One recent special education hearing lasted a full month, with experts flown in from California to testify on behalf of parents, Majestic says. She is working with other lawyers on proposed changes to the state law that implements the federal special education statute in hopes of making the hearing process less burdensome.
"Right now, we essentially have a full-blown trial at the first hearing" over special education disputes, she says. "It creates these monstrous, expensive cases. I don't even know how the parents handle it."
Recent years have not been kind to the Durham County schools, legally speaking. The district has been sued over its merger of formerly separate city and county school systems, over a student reassignment plan stemming from the merger, and over the discipline of a student who brought a gun to school.
Now, racial tensions are bubbling to the surface in Durham, where school board members recently voted 4-3 along racial lines to hire a white woman as superintendent over another candidate who is black.
Previously, a group of white voters had challenged the merger of the separate Durham city and county school systems. The group failed to stop new school board elections from taking place last year, but still pending are challenges to the merger-related student-assignment plan. The firm has filed a motion in federal court to dismiss the suit, arguing that the white plaintiffs lack legal standing to bring the claim.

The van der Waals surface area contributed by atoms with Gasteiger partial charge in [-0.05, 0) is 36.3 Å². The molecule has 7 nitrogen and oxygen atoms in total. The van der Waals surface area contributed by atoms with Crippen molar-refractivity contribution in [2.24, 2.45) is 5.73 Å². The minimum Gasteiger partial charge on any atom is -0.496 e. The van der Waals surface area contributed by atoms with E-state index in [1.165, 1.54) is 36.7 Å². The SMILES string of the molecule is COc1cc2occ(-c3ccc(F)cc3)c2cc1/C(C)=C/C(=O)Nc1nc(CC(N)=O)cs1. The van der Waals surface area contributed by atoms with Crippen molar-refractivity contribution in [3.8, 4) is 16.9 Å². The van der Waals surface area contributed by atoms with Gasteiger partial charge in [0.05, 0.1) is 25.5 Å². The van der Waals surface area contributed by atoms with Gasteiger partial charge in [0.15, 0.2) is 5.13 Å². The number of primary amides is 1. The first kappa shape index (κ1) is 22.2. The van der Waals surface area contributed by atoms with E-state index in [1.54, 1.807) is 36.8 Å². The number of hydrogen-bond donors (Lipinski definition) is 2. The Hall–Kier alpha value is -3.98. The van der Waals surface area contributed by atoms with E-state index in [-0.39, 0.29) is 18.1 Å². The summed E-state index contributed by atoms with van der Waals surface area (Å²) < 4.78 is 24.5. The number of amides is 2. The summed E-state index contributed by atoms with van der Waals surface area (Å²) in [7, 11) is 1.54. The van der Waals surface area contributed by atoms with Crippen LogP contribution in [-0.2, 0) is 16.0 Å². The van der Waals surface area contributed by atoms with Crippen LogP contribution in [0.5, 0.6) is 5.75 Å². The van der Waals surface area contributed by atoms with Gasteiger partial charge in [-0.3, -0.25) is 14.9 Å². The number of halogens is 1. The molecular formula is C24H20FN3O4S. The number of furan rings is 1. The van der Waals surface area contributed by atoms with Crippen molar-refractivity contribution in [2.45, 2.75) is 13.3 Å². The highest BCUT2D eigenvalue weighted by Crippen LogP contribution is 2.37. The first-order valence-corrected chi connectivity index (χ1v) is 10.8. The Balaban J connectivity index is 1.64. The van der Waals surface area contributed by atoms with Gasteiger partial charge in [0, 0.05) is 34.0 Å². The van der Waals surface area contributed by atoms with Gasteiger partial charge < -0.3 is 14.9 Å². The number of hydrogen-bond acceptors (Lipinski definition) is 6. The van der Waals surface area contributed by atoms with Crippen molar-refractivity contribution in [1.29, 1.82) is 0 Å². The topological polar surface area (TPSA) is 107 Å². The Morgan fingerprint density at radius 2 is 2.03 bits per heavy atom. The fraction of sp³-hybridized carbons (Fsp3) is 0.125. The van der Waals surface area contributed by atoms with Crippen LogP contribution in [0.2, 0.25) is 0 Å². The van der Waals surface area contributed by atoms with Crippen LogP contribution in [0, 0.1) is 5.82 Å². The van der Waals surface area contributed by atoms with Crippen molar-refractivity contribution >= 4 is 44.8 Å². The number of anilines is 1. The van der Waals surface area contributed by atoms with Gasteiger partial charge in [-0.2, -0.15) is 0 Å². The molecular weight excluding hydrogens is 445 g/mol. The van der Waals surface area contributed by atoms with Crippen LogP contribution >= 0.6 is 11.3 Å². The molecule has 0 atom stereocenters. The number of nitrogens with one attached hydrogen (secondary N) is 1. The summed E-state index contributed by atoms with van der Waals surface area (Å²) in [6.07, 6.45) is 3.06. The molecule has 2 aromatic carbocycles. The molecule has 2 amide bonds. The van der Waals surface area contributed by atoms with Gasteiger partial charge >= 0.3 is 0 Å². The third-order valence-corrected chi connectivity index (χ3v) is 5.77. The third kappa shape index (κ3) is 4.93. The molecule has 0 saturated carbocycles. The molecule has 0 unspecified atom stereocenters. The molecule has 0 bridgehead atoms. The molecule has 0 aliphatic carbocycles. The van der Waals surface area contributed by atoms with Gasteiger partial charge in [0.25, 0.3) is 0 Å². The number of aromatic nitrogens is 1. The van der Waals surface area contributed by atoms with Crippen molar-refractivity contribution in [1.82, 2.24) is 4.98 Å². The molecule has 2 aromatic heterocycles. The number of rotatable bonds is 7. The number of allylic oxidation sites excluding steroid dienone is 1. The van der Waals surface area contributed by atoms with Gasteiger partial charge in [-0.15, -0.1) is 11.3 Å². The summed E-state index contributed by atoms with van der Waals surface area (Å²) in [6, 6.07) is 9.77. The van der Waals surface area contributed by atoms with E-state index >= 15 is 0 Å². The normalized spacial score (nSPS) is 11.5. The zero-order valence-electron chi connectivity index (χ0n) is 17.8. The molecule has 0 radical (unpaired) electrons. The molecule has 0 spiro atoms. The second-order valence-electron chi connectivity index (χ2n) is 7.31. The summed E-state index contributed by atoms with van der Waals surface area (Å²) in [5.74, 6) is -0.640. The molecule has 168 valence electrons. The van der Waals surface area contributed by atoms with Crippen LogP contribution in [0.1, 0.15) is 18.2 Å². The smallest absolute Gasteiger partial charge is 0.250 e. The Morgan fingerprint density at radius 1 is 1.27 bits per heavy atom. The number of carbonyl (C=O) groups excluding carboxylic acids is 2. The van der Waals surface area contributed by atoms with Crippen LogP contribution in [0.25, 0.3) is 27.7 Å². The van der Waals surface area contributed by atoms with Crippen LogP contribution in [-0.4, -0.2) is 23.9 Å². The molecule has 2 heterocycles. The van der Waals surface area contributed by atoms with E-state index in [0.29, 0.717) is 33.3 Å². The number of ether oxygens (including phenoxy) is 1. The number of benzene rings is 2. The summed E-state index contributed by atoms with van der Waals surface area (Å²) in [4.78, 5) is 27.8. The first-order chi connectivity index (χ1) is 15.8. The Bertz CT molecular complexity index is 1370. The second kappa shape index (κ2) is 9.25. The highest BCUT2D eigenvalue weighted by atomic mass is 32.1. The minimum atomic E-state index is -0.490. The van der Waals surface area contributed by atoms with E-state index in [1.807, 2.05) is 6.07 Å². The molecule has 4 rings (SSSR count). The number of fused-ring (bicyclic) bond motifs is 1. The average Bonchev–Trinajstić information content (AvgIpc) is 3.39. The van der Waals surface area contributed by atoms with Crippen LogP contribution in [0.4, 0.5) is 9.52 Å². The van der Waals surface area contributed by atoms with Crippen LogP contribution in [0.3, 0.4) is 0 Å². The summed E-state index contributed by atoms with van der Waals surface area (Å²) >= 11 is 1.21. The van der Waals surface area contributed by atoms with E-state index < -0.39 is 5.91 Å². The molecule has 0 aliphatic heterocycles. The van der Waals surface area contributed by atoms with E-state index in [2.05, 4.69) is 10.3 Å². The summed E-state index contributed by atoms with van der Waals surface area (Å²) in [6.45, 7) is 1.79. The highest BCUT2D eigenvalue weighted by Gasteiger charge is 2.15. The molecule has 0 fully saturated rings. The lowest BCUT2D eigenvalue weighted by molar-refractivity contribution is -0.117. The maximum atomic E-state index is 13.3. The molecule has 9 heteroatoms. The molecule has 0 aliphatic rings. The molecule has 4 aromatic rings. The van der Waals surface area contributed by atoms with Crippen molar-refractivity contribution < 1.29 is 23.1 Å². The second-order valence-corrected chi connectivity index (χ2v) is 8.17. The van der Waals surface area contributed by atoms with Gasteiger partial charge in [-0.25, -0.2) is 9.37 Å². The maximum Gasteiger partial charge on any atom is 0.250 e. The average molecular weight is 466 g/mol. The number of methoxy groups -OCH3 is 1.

Kathryn Meyers, the chairwoman of the Durham County school board, said the board has felt besieged by crises recently and she admits she sometimes wonders whether the school attorney could do more to prevent them. "We really only hear about [problems] when things crash and burn. And then everyone is in reactionary mode, including the attorney," Meyers says.
Majestic admits that she wished she had anticipated Durham's current problem with administrator state certification. "I wish I had discovered it sooner," she said. "It was something I didn't double-check on the administration. ... I wasn't asked to, but I have to think about things like that."
'[Ann L. Majestic] is an excellent advocate. But when she wants
to play hardball, she can play hardball.'
In recent years, the Wake County district has faced lawsuits over a police undercover drug sting in the high schools and the shooting death of a high school student in an afterschool melee in a public park.
The Wake County schools spend about $460,000 a year on legal services, out of a general fund budget of $480 million, says Jim Suratt, the district superintendent. He says Majestic's know-how came in handy in helping draft a waiver form for parents to allow school officials to discuss publicly their children's educational records. The waiver was Suratt's response to parents who run to the media when their children are disciplined in school. Parents usually don't sign it, but that means the district can't be blamed for not talking about the case.